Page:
Zack Snyder pulls off the impossible with ‘Watchmen’
Special to the Sierra Sun
A densely packed superhero movie based on the graphic novel by Alan Moore and David Gibbons, “Watchmen” is set in an alternate 1985. President Nixon is serving his third term, and superheroes either work for the government, or are considered vigilantes.
Dr. Manhattan (Billy Crudup), a 45-foot-tall entity, glows blue, and tenuously hangs onto his humanity through his love for Laurie Jupiter (Malin Akerman), a disillusioned superhero. Jupiter, also known as Silk Spectre II, is the daughter of the first Silk Spectre, played by Carla Gugino.
As the story counts down to nuclear war between the United States and Russia, masked crime-fighting vigilantes debate whether mankind should be savaged or salvaged. The dark tale relies heavily on stylized violence and special effects, giving us remote characters.
Written in 1985, the dark themes of Watchmen’s alternate universe appear to have grown out of Western paranoia surrounding current events. In 1984 Bernie Goetz was being tried for shooting four men he claimed had attempted to rob him on a Manhattan subway, making vigilantism a hot topic.
Western paranoia was heightened by the presence of the Berlin Wall and our saber rattling with Russia.
Meanwhile President Reagan was working on creating a “Star Wars Defense System.”
Penned by Alan Moore and drawn by David Gibbons, Watchmen began as a DC comic book mini-series that was later compiled into what is known as a graphic novel. Moore, a British writer living in North Hampton, claims he refuses to watch the film adaptations of his graphic novels, which have included “V for Vendetta,” “From Hell,” “Constantine” and “The League of Extraordinary Gentlemen.”
A self-described anarchist fond of telling journalists that he worships an ancient Roman snake god, Moore believes that Hollywood movies spoon-feed audiences the literary equivalent of regurgitated worms.
Moore has led an unconventional life. He was expelled from school at age 17 for being what he describes as “one of the world’s most inept LSD dealers.” Another insight into his personal life, may explain a peculiar Menage a trois in the “Watchmen.” After Moore married his first wife the couple took a mutual lover. Sadly for Moore, his wife and their lover eventually deserted him — going off together.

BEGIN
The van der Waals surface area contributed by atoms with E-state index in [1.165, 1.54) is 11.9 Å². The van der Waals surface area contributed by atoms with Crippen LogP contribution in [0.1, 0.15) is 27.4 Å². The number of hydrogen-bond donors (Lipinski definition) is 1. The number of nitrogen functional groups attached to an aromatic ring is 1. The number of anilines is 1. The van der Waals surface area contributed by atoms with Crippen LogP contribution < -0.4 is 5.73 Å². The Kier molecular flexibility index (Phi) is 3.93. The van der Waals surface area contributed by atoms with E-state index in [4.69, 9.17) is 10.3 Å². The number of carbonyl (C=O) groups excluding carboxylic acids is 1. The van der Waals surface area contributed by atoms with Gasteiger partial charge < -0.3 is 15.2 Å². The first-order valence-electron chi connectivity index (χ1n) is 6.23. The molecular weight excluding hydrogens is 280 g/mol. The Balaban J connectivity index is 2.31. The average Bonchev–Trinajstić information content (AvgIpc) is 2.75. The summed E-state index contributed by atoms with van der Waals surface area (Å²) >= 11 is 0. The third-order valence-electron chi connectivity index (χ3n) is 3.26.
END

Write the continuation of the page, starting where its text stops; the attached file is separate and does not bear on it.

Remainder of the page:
Watchmen originated from Moore’s story proposal to DC Comics, featuring superhero characters acquired by DC from Charlton Comics. As Moore’s story would have rendered many of Charlton’s characters unusable for future DC stories, editor Dick Giordano convinced the writer to create new characters.
David Gibbons, the artist and character designer behind “Watchmen,” finagled his way onto the project, falsely telling Moore he had been preapproved by DC Comics to illustrate the series. The pair had worked together before, so the deal was struck. According to Gibbons, the characters were changed very little from his original designs. During an interview posted on YouTube, Gibbons reveals his artistic choices defied the conventional comic book wisdom of using primary colors: red, blue and yellow in favor of secondary colors: orange, green and purple.
Convinced that the subversive, complex “Watchmen” series could never be adapted to the screen, Moore has openly claimed in various interviews that he hoped the film adaptation would remain entangled in a legal battle between competing studios. By all accounts, director Zack Snyder has managed to pull off the impossible, condensing the series into a two-and-a-half hour movie that remains faithful to both the original story and its illustrations.
This is good news for viewers who may be surprised to learn that Time Magazine voted the “Watchmen” graphic novel one of the best 100 novels written since 1923. Naysayers may complain loudly, but no one can deny that comic books have entered a lofty domain.